Good to Know: Multi-factor Authentication (MFA) requires users to verify their identity with credentials above and beyond the username and password. Using MFA for access management, and preventing unauthorized access, is crucial to data protection and should be part of a robust security strategy.
What lessons can we learn about cloud security threats?
Although this was a sophisticated attack performed by a former AWS insider, cyber-criminals and state actors have also proven themselves to be highly capable and determined adversaries. So there are a number of broader lessons organizations should learn to help prevent something similar from happening to them:
- Misconfigurations are the source of many cloud security incidents. Organizations should continuously run cloud security posture management (CSPM) tools to help ensure any cloud systems are correctly set up. Access control that applies the principle of least privilege to any system, including WAFs, should be a given.
- An SSRF exploit was used in combination with the WAF misconfiguration. Organizations should create golden configurations and regularly scan for non-compliance.
- A shared responsibility model is an important tenet of cloud security policies. Organizations should exercise due diligence and familiarize themselves with it to understand where the CSP’s security responsibilities stop and what they need to take care of.
- Breach prevention is tough, especially against determined attackers. But rapid detection and response are absolutely possible and should be organizations' top cloud security focus. With continuous cloud monitoring, Capital One could have spotted Thompson’s suspicious behavior earlier on to minimize the impact of her attack.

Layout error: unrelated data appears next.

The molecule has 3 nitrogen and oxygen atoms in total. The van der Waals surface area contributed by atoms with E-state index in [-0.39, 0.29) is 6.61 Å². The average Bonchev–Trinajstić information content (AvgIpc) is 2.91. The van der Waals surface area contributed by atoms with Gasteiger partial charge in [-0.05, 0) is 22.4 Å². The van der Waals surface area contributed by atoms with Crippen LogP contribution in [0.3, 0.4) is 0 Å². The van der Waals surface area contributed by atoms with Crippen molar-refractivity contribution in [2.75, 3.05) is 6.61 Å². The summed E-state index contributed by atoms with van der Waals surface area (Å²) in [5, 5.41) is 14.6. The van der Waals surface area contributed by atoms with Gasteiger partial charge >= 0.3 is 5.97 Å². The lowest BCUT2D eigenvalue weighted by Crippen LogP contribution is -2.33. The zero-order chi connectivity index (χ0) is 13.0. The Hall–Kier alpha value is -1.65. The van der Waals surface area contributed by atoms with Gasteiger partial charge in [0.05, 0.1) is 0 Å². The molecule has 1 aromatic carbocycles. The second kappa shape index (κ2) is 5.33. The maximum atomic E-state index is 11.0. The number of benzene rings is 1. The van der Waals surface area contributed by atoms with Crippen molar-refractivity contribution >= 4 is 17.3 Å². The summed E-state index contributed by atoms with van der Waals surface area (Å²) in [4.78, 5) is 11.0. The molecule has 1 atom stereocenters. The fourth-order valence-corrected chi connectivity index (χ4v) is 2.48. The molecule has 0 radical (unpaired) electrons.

- Monitoring the dark web can also provide a useful source of threat intelligence. In this case, Thompson is not thought to have sold the stolen data. But a professional hacker would likely have used underground sites to do so. By scanning such sites for customer data, organizations can take action (reset passwords, cancel cards, alert customers) to further reduce the impact of breaches.
- Zero Trust, the IT security model that requires strict identity verification for every user and device trying to access network resources, regardless of whether inside or outside the network perimeter, should be part of every company’s network security. ZTNA is also an essential element of the SASE architecture.
Why should you care about cloud computing security?
Capital One learned all this the hard way. It also suffered significant financial and reputational damage. That should be enough to focus boardroom attention on cloud security solutions and avoid following in its footsteps. Specifically, the firm:
- Replaced its CISO following the breach.
- Was fined $80m for violating federal regulatory compliance requirements.
- Was ordered to pay nearly $200m in class action damage.
- Suffered intangible damage to the brand, which will be forever associated with the breach.
We’ve not seen a breach on this scale stemming from a flawed cloud configuration since 2019. But that doesn’t mean there isn’t one in the pipeline. Threat actors are past masters at collaboration and improving on previous attack techniques. CISOs and their teams must also take the opportunity to learn from the mistakes of others. It’s ultimately how we’ll all get better at developing cloud security measures that mitigate security issues such as malware, denial-of-service attacks, phishing, and data loss.